It’s possible the deaths of famous people bring as much attention to Alzheimer’s disease as all the purple ribbons of November. The most recent such celebrity death was that of Tom Magliozzi, 77, co-star of National Public Radio’s “Car Talk.”
In recent weeks, Julianne Moore’s Academy Award nomination for Best Actress in “Still Alice” has brought more attention to early-onset Alzheimer’s.
These cultural cues have increased awareness of the disease, and it’s a good time to recognize those who support people with dementia. Demand for caregivers is rising, and in Georgia, the private sector is responding to the lack of options.
In 2013, 15.5 million caregivers provided support for people with Alzheimer’s disease outside the health care system and without pay. According to the Alzheimer’s Association, someone in the United States develops the disease every 67 seconds, and this rate will double by 2050. The number of caregivers will have to increase at the same rate.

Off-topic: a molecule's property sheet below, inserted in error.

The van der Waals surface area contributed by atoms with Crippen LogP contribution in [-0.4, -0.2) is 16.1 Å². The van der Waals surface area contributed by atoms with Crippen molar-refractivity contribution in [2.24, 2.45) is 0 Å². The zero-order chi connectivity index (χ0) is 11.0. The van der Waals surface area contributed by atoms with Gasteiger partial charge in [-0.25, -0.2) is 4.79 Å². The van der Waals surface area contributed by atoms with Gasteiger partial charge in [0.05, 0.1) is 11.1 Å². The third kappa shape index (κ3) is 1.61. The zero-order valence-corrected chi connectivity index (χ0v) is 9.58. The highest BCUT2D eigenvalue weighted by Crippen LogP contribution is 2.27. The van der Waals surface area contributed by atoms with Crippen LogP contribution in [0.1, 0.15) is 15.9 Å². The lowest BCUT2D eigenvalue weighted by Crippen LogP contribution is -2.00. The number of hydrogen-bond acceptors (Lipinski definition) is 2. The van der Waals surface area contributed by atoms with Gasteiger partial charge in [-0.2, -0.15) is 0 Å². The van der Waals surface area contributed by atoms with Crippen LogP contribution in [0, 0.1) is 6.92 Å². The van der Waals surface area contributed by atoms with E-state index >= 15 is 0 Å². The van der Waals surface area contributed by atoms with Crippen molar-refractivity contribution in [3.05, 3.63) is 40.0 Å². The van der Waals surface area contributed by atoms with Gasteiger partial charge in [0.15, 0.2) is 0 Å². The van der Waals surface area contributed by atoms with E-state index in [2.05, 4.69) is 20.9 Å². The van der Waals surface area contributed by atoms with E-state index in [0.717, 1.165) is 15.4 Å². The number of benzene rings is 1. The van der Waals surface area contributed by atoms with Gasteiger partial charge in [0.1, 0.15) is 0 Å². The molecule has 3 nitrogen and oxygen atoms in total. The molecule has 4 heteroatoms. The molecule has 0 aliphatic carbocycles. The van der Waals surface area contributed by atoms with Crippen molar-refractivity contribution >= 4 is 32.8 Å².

An estimated 120,000 people in Georgia are living with Alzheimer’s, a figure that’s expected to rise to 160,000 by 2025.
Bad news at the doctor’s office will transform more spouses, adult children and siblings into caregivers. They will need help. Sheryl Dornblaser is one person who wants to help.
https://www.youtube.com/watch?v=U4ia8fIeT7s Dornblaser is part of the emerging trend toward private social day care centers for Alzheimer’s patients.
She opened one of these centers in the Atlanta suburb of Lawrenceville last year. And she knew what she was getting into: Both her parents developed Alzheimer’s late in their lives, and Dornblaser looked after them for 16 years.
“Financially and emotionally, it consumes the entire family, not just the person with the disease,” said Dornblaser. “It’s very, very difficult to watch your loved one slowly, each day, disappear into their own world of Alzheimer’s.”
After years of caring for her mother in the memory care unit of an assisted living facility, Dornblaser knew she could handle the rigors of Alzheimer’s care and find joy in the work.